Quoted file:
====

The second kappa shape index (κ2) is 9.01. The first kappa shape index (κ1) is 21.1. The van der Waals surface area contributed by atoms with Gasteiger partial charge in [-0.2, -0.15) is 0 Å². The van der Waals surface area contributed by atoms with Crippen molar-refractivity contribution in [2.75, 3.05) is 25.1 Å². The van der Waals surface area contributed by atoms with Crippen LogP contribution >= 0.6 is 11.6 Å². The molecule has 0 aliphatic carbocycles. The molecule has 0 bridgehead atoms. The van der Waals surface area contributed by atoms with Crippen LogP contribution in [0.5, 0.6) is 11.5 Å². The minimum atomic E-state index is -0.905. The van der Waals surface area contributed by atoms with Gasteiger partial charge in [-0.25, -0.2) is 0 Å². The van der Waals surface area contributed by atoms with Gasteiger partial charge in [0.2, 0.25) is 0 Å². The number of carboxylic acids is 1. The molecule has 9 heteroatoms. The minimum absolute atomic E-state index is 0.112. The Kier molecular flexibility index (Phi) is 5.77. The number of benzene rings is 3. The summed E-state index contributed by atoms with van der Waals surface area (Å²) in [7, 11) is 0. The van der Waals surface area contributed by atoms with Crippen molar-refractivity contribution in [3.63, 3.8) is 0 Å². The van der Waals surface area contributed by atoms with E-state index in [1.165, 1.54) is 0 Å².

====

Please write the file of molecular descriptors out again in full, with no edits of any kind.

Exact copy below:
The second kappa shape index (κ2) is 9.01. The first kappa shape index (κ1) is 21.1. The van der Waals surface area contributed by atoms with Gasteiger partial charge in [-0.2, -0.15) is 0 Å². The van der Waals surface area contributed by atoms with Crippen molar-refractivity contribution in [2.75, 3.05) is 25.1 Å². The van der Waals surface area contributed by atoms with Crippen LogP contribution >= 0.6 is 11.6 Å². The molecule has 0 aliphatic carbocycles. The molecule has 0 bridgehead atoms. The van der Waals surface area contributed by atoms with Crippen LogP contribution in [0.5, 0.6) is 11.5 Å². The minimum atomic E-state index is -0.905. The van der Waals surface area contributed by atoms with Gasteiger partial charge in [-0.25, -0.2) is 0 Å². The van der Waals surface area contributed by atoms with Gasteiger partial charge in [0.2, 0.25) is 0 Å². The number of carboxylic acids is 1. The molecule has 9 heteroatoms. The minimum absolute atomic E-state index is 0.112. The Kier molecular flexibility index (Phi) is 5.77. The number of benzene rings is 3. The summed E-state index contributed by atoms with van der Waals surface area (Å²) in [7, 11) is 0. The van der Waals surface area contributed by atoms with Crippen molar-refractivity contribution in [3.63, 3.8) is 0 Å². The van der Waals surface area contributed by atoms with E-state index in [1.165, 1.54) is 0 Å².